Tuesday, April 23, 2013

Testing YOUR OWN Patterns and offering Free patterns.

I mentioned in my last post that I was working on making a plush Pony for my child as a Birthday gift.
Since the pattern was not as I hoped I have had to revise it. and this lead me to thinking about how You as Pattern Maker should test your own patterns before sending them out to pattern testers.

Why should YOU test your OWN pattern?
1. To test a different order of operations,  maybe it works better done in a different order
I put the Pink Zebra together in a order that was complicated, so I need to try a different order to streamline the process, especially if I ever release it as a pattern (which I don't know if I will.)

2. To double check your pattern pieces. If you made the pattern pieces by hand and then scanned them into the computer and cleaned them up, you need to know if they print out appropriately. If you put them in a different format, like a PDF, you need to print from that format just like your customers would.

3. To check your instructions. Assuming that you have written the instructions at this point, if not, you should make it up following your instructions precisely once they are written. If you have ever written a report, you know that the common advice is to print it out and read it from the paper, or better yet, have someone else read it. Sometimes it is easier to miss your mistakes on the computer.

4. To check all variations and sizes. I have heard of clothing patterns that didn't work out in the plus sizes due to grading errors, not only is this annoying, it can be damaging to your companies reputation.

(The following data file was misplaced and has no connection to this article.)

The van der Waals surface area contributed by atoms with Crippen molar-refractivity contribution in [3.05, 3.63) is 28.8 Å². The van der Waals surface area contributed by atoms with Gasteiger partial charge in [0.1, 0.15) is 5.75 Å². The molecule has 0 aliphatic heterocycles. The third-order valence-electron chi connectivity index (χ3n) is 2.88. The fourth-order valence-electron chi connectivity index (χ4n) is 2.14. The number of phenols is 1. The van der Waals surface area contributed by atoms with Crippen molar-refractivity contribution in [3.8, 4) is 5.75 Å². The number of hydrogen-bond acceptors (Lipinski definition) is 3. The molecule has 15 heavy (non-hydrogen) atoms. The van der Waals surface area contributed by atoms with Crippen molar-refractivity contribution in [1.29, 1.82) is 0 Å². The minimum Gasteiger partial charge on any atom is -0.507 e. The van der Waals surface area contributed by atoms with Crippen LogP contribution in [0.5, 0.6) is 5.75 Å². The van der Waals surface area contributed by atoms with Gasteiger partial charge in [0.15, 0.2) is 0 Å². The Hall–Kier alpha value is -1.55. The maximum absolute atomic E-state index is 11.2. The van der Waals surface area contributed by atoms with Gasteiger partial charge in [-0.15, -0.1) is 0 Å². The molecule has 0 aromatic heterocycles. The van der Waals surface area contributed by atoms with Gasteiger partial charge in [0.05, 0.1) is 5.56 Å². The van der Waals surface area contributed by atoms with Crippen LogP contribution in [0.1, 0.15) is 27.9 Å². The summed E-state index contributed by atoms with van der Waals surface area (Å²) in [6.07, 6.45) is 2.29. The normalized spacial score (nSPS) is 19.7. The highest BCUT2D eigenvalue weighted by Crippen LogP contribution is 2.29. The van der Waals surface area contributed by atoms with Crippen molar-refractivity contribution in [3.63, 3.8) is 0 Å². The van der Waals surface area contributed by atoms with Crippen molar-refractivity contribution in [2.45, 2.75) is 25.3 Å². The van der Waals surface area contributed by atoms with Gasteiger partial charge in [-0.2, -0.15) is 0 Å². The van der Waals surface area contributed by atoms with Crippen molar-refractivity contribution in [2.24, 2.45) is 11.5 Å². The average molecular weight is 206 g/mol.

What if the first iteration of the pattern doesn't work?
You obviously need to change it, make notes on the pattern pieces of what needs to change and where the changes need to be.

Should you toss the nonworking pattern or save it?
This is a personal opinion, but I say save it, at least until you have the FINAL finished pattern. DO make sure to label your patterns with a version name or number so that they do not get confused and printed by accident (it happens, even to the bigger companies.) For a paper pattern, use a colored ink, for computer files, change the name just a bit. Version 1, V1, and 1.0 are all good names.
When you have the final pattern you may choose to toss or delete, but my persona preference is to put the previous iterations in a smaller envelope inside the main envelope, that way I have them for future in case I need to go back to them.
Yes my handwriting is that bad, which is why I love using the computer!

Is all this necessary if you are only giving the pattern away for free on your website or blog?
Depends on your end goal, and general view. While there is the common thought that "you get what you pay for" with free patterns, IF you are also SELLING patterns, your freebie is what will draw in or send away potential customers. If your free pattern doesn't work well, why would anyone choose to pay for a pattern? They are expecting that all your patterns are done in the same format, and if they had a bad experience with your free pattern, they are not likely to want to "waste" their money on buying a pattern.
IF you are just a blogger sharing, how well finished your pattern is, depends on the level you want to put into it, and what you expect of your target audience's skill level.

One more word on Free Patterns, IF you didn't test it even though you are 100% sure it will work, put a disclaimer on it. If you didn't test all the variations and sizes, put a disclaimer on it. "This pattern has not been tested at this point" is fairly clear, on the other hand "This pattern has been tested by me (and others if applicable) and works" is a lovely way to give your viewers confidence about your free pattern.

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